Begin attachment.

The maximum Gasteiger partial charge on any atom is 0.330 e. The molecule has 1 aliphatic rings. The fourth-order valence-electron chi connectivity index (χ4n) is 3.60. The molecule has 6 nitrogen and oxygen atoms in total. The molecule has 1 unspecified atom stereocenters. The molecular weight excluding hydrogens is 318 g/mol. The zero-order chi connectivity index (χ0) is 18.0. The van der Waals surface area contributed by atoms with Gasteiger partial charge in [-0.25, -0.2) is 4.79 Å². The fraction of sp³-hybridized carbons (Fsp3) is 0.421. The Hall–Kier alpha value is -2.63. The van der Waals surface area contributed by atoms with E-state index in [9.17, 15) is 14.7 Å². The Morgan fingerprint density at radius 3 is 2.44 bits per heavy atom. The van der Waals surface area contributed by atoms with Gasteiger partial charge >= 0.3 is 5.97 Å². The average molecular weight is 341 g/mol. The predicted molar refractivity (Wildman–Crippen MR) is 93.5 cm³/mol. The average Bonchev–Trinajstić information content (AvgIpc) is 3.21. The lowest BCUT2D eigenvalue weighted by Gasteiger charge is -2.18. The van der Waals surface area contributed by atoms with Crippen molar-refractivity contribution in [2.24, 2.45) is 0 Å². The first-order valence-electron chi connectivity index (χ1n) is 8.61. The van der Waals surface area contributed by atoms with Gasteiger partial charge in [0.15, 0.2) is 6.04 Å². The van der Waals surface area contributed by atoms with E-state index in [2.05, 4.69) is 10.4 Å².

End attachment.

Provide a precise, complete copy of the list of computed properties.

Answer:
The maximum Gasteiger partial charge on any atom is 0.330 e. The molecule has 1 aliphatic rings. The fourth-order valence-electron chi connectivity index (χ4n) is 3.60. The molecule has 6 nitrogen and oxygen atoms in total. The molecule has 1 unspecified atom stereocenters. The molecular weight excluding hydrogens is 318 g/mol. The zero-order chi connectivity index (χ0) is 18.0. The van der Waals surface area contributed by atoms with Gasteiger partial charge in [-0.25, -0.2) is 4.79 Å². The fraction of sp³-hybridized carbons (Fsp3) is 0.421. The Hall–Kier alpha value is -2.63. The van der Waals surface area contributed by atoms with E-state index in [9.17, 15) is 14.7 Å². The Morgan fingerprint density at radius 3 is 2.44 bits per heavy atom. The van der Waals surface area contributed by atoms with Gasteiger partial charge >= 0.3 is 5.97 Å². The average molecular weight is 341 g/mol. The predicted molar refractivity (Wildman–Crippen MR) is 93.5 cm³/mol. The average Bonchev–Trinajstić information content (AvgIpc) is 3.21. The lowest BCUT2D eigenvalue weighted by Gasteiger charge is -2.18. The van der Waals surface area contributed by atoms with Crippen molar-refractivity contribution in [2.24, 2.45) is 0 Å². The first-order valence-electron chi connectivity index (χ1n) is 8.61. The van der Waals surface area contributed by atoms with Gasteiger partial charge in [0.15, 0.2) is 6.04 Å². The van der Waals surface area contributed by atoms with E-state index in [2.05, 4.69) is 10.4 Å².